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It’s that time again. The 20th entry in the Heisei Era’s official Kamen Rider television series franchise is quickly approaching, and ahead of it comes a flood of new images and bits of information from which to glean early opinions. And as we feast our eyes on the new Kamen Rider Zi-O, we wonder what the future may hold for this enduring brand.
And the future is very much on the minds of the show’s creative forces, as the new series lead will be a time traveler, utilizing powers inspired by the heroes who came before him in the Heisei Era, which comes to an end with this incoming project.
As the clock imagery in the title logo implies, this is a watch-themed hero, who changes forms based on the timepieces inserted into his henshin belt, accessing various transformations that will scratch that nostalgic itch for past Riders.
Though, at this point, it’s turning into more of a chafing rash than an itch, if I’m being honest. The truth is, this isn’t the first or second or third time the tokusatsu genre has done something of this type for its franchises, and while it’s usually a fun idea, I do find myself wishing we could do something more unique.
At the same time, there is something of a “full circle” feel attached to this one, as it’s the 20th show, making it exactly ten paces away from Kamen Rider Decade. For those without the encyclopedic knowledge required to get every bell and whistle about to be ringing in our ears from the show, Decade was a nostalgia-filled series where a Rider visited other iconic characters in the franchise and took on their suits and special attributes as he fought across a vast canvas. In his case, it was a bunch of alternate dimensions. And, while Zi-O will be traversing through time instead of universes, it’s not exactly unfamiliar.
At the very least, I can appreciate the symmetry of having these big, celebratory fandom bombs dropped on such specific occasions. Though I guess I would have liked it even more if we hadn’t been fed a steady stream of alternate hero forms in movies and specials with almost exactly the same nostalgic vibe nearly every single year since.
Heading up the team bringing Zi-O to screens for Toei Company is longtime producer Shirakura Shinichiro, whose credits run all through the early part of the Heisei Era, including Kamen Rider Agito, Kamen Rider Hibiki, Kamen Rider Den-O, and of course, our journey through the decade.
Since then, he’s been overseeing the Amazon Prime streaming series Kamen Rider Amazons. When asked about it, he was famously quoted as saying:
“Do you think the recent Kamen Riders are interesting? I don’t think so! I hope with Amazons the toothless Kamen Riders can get their fangs back.”
That was a while back. I’d be curious to hear his opinion on recent offerings like Kamen Rider Build before he jumped back into the fray for the broadcast television show again with Zi-O, the synopsis of which sounds remarkably similar to that of Decade, with a dash of Den-O for the name and time shenanigans. Just show me a Rider Girl on the verge of tears and the circle will be complete!
Tasaki Ryuta directs, and his resume is about as long as Zi-O’s list of collectible toys is about to be, ranging from work on both Showa and Heisei Kamen Rider, in addition to Super Sentai, Power Rangers, Pretty Guardian Sailor Moon and more. He set the tone by directing the first episodes of Den-O and Decade, so it’s only natural that he take the reins for their spiritual successor.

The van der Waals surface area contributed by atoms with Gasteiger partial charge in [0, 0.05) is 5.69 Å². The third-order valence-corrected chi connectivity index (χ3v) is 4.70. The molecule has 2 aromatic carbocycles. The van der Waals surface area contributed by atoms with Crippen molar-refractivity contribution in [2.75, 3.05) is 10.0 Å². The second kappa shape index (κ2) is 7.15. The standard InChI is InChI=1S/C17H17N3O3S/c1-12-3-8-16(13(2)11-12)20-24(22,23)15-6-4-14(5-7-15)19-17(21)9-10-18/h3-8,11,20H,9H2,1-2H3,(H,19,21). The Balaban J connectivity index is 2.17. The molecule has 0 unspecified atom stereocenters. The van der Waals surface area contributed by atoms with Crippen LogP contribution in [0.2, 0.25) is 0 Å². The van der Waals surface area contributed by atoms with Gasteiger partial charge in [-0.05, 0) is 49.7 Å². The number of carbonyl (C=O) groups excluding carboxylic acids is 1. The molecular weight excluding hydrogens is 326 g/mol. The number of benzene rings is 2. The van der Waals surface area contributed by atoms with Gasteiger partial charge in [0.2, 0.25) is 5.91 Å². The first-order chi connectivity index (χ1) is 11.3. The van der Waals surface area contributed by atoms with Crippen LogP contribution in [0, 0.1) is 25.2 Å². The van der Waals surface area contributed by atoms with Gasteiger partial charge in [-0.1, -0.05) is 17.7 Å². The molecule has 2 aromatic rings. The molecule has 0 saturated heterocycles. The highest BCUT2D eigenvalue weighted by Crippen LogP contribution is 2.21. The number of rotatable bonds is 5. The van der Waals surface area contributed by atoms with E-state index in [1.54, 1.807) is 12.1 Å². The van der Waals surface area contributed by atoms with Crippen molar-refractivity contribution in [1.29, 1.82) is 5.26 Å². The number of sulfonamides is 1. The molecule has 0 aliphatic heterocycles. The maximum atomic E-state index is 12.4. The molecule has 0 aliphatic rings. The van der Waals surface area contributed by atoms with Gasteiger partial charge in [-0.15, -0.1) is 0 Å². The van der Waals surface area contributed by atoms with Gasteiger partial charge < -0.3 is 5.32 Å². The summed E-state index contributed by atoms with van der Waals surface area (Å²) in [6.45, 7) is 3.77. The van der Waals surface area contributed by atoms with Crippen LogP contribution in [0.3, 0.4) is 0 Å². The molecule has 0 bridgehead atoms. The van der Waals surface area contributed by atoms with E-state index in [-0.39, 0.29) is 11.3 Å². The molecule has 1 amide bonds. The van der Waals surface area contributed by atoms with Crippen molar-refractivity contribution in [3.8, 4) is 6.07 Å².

Sahashi Toshihiko spins the music for this time jaunt, having worked on the anime series Gundam SEED, the toku series Ultraman Mebius (itself a slight nostalgia trip for that franchise), the dino-themed Zyuden Sentai Kyoryuger, and yes, Den-O. This production is time traveling in more ways than one!
Of course, there’s nothing especially shocking that familiar names pop up in the credits for a long-running franchise. It’s just fun to connect all the dots in the field of stars that is the live-action special effects subgenre. And this is just the abridged version.
Speaking of effects, the lead SFX producer is Butsuda Hiroshi (Kamen Rider Gaim, Kamen Rider Fourze, plus those other two). Suit actor Miyazaki Takeshi (Juuko B-Fighter, KyuKyu Sentai GoGoV) is action director. Izubuchi Yutaka (RahXephon, Mobile Suit Gundam: Char’s Counterattack, Kamen Rider OOO) is on monster design.
The show’s head writer is Shimoyama Kento, whose credits are more heavily with Super Sentai, clocking in for episodes of Kaizoku Sentai Gokaiger and Tokumei Sentai Go-Busters, and serving as lead writer for Shuriken Sentai Ninninger. His notable contribution to the Rider brand up to this point is the three-part streaming series Kamen Sentai Gorider, featuring past Riders who have fallen in battle and must unite as a colorful team of masked heroes. If nothing else, it’s proof he’s adept at mixing and matching Rider nerd trivia.
I’m not sure if I’d expect the new Zi-O to break the mold for this well-seasoned franchise. With everything that seems apparent about its intentions, we’re in for another quest down memory lane, reliving some of the past twenty years’ greatest hits (and misses, surely). So, while the mold may not break, I can at least hope that it will help reshape things. Because as fun as it is to revisit and re-contextualize all the stuff we’ve seen (or, in the case of some viewers, an alternate version of what they have yet to look back at), it can be twice as nice to see something genuinely different. At least when done right.
Until such time, I’m ready to see what the new Rider on the block has in store. Especially with that sweet helmet.
Kamen Rider Zi-O premieres September 2, 2018, as time runs out for the current Kamen Rider Build.